Thursday, July 27, 2000,
Chandigarh, India



DAV colleges and the law

THIS refers to the news report “DAV colleges above the law” (The Tribune, July 10).

Unfortunately, the deep-rooted problem of maladministration of various affiliated-aided DAV colleges in Haryana and other states is not only due to the high handedness of the self-styled management in New Delhi but also due to the indifferent and apathetic attitude of the government concerned and the university authorities, mainly the Dean of Colleges. Consequently, the teachers and other employees working in these colleges continue to suffer as there is no coordination between the government and the university authorities.

Surprisingly, the Vice-Chancellors are subservient to the satate bureaucracy, and the teaching community by and large is docile and ignorant about its lawful rights and duties. As per the Security of Service Act and the University Rules, a post of lecturer/principal in a non-government recognised college is a “selction post” by way of direct recruitment on an all-India advertisement basis.

There is no provision for the appointment of a lecturer or principal by way of promotion or arbitrary transfer. Further the governing body of each affiliated college is the appointing authority of its staff. Thus any advertisement, selection, appointment or transfer made by the DAV Management, New Delhi, in a DAV College is illegal and the same can not be approved by the Director, Higher Education, Haryana, and the Vice-Chancellors of Kurukshetra University and MDU, Rohtak.



Honesty in police uniform

In these dark times when easy lucre is fast becoming the goal of all and sundry, and the reputation of the police is equally (if not more) tainted, and incident involving us should serve to rekindle the hope that humanity is still alive and honesty in police uniform exists.

On July 2 I and my family were returning back to Rohtak from Delhi after a period of vacation and marriage in the family. Thus in my purse I was carrying ornaments worth over Rs lakh and some hard cash.

En route we stopped at a car-audio repair shop near the Liberty Cinema hall. As it was a mater of minutes, I got out leaving the purse in my son’s custody. However, he also decided to follow me out and in the hurry of getting back, forgot the purse on a scooter parked nearby. It was only after sometime that we realised that the purse was missing.

In a city like Delhi, and that too a public place, logic clearly indicated that it would be impossible to get the purse back. However, placing faith against logic, we immediately drove back. As things would be, the purse had been kept lying on the scooter for quite some time. Then a Home Guards man handed it over to the traffic policemen on duty. On our reaching the spot, the purse was handed over to us, completely intact with all its contents.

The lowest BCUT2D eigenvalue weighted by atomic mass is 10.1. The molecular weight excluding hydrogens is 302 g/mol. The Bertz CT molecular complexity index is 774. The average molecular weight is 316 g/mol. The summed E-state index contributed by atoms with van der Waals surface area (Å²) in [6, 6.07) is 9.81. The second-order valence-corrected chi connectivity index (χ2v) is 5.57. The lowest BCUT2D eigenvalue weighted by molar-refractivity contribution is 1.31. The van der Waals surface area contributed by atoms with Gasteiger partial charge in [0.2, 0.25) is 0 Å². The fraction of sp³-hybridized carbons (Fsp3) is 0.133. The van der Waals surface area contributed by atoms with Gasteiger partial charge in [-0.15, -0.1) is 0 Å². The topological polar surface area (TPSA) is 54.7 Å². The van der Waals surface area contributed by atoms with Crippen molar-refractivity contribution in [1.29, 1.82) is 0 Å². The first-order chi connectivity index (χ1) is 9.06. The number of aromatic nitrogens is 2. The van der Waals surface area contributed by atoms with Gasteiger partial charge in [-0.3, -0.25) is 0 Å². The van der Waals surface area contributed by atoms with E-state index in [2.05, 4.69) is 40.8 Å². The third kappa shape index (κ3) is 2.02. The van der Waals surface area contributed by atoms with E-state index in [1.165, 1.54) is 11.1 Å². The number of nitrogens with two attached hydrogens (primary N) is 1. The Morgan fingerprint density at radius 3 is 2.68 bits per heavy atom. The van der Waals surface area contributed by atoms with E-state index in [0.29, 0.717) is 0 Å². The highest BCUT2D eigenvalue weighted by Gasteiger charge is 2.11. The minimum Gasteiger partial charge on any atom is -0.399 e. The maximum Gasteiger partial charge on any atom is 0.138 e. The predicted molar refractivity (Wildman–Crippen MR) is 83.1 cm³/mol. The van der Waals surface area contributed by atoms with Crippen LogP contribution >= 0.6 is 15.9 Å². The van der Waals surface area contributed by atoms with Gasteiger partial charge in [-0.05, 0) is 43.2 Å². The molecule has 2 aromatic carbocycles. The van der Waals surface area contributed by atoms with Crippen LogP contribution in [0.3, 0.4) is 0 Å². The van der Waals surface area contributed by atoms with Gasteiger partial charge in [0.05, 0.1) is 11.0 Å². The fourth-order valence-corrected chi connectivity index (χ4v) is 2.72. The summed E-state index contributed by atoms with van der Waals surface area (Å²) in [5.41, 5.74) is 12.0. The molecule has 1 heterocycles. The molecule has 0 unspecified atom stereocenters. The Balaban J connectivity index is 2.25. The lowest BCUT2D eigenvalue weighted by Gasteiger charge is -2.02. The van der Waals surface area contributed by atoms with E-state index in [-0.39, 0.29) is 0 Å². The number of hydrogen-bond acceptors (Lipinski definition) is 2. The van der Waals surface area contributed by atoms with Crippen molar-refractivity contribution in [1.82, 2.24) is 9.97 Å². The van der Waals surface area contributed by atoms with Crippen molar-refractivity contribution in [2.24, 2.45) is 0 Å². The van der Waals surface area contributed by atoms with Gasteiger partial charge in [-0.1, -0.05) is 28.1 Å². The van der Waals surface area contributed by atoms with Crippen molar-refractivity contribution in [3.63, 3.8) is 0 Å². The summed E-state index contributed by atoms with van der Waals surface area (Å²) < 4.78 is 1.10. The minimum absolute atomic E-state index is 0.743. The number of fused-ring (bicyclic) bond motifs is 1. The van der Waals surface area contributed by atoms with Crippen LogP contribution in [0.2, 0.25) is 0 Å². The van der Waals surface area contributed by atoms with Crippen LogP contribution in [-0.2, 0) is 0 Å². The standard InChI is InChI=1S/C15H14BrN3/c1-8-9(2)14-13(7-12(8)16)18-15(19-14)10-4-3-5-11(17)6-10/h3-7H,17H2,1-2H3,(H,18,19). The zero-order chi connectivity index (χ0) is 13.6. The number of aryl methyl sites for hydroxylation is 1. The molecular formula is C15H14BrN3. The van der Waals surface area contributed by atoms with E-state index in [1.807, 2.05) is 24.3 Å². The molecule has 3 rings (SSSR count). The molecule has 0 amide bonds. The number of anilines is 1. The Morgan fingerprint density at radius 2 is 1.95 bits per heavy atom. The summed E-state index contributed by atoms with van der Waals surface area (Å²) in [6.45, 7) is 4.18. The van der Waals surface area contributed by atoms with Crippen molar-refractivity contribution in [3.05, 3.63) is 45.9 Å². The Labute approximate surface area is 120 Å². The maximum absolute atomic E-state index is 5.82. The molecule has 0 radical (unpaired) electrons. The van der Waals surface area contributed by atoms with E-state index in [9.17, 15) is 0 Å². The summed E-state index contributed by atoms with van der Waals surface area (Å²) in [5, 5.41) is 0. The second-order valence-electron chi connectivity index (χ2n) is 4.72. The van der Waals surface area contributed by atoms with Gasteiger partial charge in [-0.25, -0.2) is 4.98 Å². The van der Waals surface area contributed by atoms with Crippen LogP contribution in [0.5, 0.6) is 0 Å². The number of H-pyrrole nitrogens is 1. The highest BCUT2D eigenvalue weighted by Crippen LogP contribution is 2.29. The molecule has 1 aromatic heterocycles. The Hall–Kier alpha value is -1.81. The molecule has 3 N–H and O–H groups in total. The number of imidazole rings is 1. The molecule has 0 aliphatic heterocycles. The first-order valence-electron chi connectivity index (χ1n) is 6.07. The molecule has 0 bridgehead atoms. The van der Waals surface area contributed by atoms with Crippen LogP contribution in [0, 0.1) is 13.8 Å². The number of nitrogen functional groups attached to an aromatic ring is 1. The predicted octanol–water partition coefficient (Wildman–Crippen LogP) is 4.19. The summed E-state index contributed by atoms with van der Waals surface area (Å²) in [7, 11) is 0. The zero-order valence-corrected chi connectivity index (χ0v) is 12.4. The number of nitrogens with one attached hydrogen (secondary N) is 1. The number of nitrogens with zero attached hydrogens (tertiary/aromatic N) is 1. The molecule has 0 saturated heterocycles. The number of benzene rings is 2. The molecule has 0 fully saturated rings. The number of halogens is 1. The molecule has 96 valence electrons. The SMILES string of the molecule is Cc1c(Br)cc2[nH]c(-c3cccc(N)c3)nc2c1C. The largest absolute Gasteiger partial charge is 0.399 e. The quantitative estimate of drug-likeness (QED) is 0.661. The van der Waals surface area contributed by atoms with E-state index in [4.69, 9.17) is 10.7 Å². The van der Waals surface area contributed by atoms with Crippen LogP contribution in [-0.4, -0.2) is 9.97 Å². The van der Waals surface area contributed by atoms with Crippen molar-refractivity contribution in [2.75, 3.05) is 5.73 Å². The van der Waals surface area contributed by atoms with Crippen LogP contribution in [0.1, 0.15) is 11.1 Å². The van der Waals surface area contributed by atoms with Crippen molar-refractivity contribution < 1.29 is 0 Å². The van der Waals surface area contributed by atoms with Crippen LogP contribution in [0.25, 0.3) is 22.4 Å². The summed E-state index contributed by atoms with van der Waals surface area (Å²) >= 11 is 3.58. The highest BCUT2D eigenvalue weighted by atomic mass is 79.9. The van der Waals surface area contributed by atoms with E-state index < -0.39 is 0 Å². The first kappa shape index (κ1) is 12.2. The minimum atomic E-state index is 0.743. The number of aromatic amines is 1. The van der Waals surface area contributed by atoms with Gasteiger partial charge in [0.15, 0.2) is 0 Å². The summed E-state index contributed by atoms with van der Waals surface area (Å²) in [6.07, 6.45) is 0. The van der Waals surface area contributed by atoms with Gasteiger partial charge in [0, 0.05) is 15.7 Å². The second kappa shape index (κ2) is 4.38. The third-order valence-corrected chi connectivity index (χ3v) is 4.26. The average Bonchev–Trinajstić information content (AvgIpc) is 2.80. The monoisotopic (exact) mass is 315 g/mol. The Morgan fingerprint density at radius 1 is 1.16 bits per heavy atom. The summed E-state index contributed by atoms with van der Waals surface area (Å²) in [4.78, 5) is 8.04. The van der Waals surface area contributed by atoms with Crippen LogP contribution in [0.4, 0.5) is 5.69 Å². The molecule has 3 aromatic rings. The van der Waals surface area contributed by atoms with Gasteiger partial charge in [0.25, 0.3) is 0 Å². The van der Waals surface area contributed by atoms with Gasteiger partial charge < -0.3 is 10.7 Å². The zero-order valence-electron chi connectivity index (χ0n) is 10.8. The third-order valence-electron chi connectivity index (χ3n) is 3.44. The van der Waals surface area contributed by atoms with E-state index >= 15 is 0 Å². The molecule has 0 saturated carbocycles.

Such an incident today can be termed as nothing less than a miracle and should definitely serve as a faith reinforcer. It also shows that conscience-driven people are still there in our midst, more so policemen though society at large has no faith in them.

I would like to end with the names of the policemen concerned. They were ASI Akhtar Khan, constable Vinod Kumar and constable Satender Kumar, posted at the Karol Bagh Traffic Circle. There was also a Delhi Home Guards jawan, whose identity we could not note down.

Shri Baba Mastnath Institute of
Management Studies & Research,
Asthal Bohar (Rohtak)

A no-party democracy

Uganda, which has witnessed all kinds of political systems in its tumultuous history since its independence from Britain in 1962, is the only country in Africa to have adopted a unique system of governance — no-party democracy or a “movement system”.

It must be stated at the outset that the “movement system” in Uganda, also known as the National Resistance Movement, is not at all the same thing as the one-party form of government. The movement is not a party because one does not need to register as a member. You, therefore, cannot be expelled from the movement. One is also free to express one’s opinion openly at any time.

The present Head of State of Uganda, President Yoweri Museveni, who seized power in Kampala 14 years ago through a revolutionary takeover, is the ideologue of this system. According to him, Uganda is “not reinventing the wheel as far as democracy to improve on it”.

Ugandans claim to have a free press and an independent judiciary. They are proud to have started a universal primary education programme in 1996. There is also free health care.


Unwanted speed-breakers

On a narrow road in Phase-I, Urban Estate, Dugri Road, Ludhiana, two speed-breakers have come up quite recently opposite house Nos. 223 and 224. There is absolutely no justification or utility at all of these speed-breakers in this residential area as there does not exist any VIP or VVIP bungalow, hospital or school on either side of these road obstacles. Nor is there any busy crossing also. These are a source of nuisance and noise pollution for residents.

In fact, these obstacles are peace-breakers for them. Street lights in the area function rarely. Those who travel frequently on this road depend on their memory while for those new to the area, these structures are dangerous, more particularly, in the absence of any visible or invisible reflectors to warn them of the speed-breakers ahead.

Besides damage to the engines of many vehicles, there have been instances of physical injuries to the public. Recently, a motorist, new to the area, fell prey to these obstacles and had to be hospitalised for serious injuries to his head as his vehicle failed to slow down at the site.

Under the circumstances, the sooner these obstacles are removed the better it would be in public interest.



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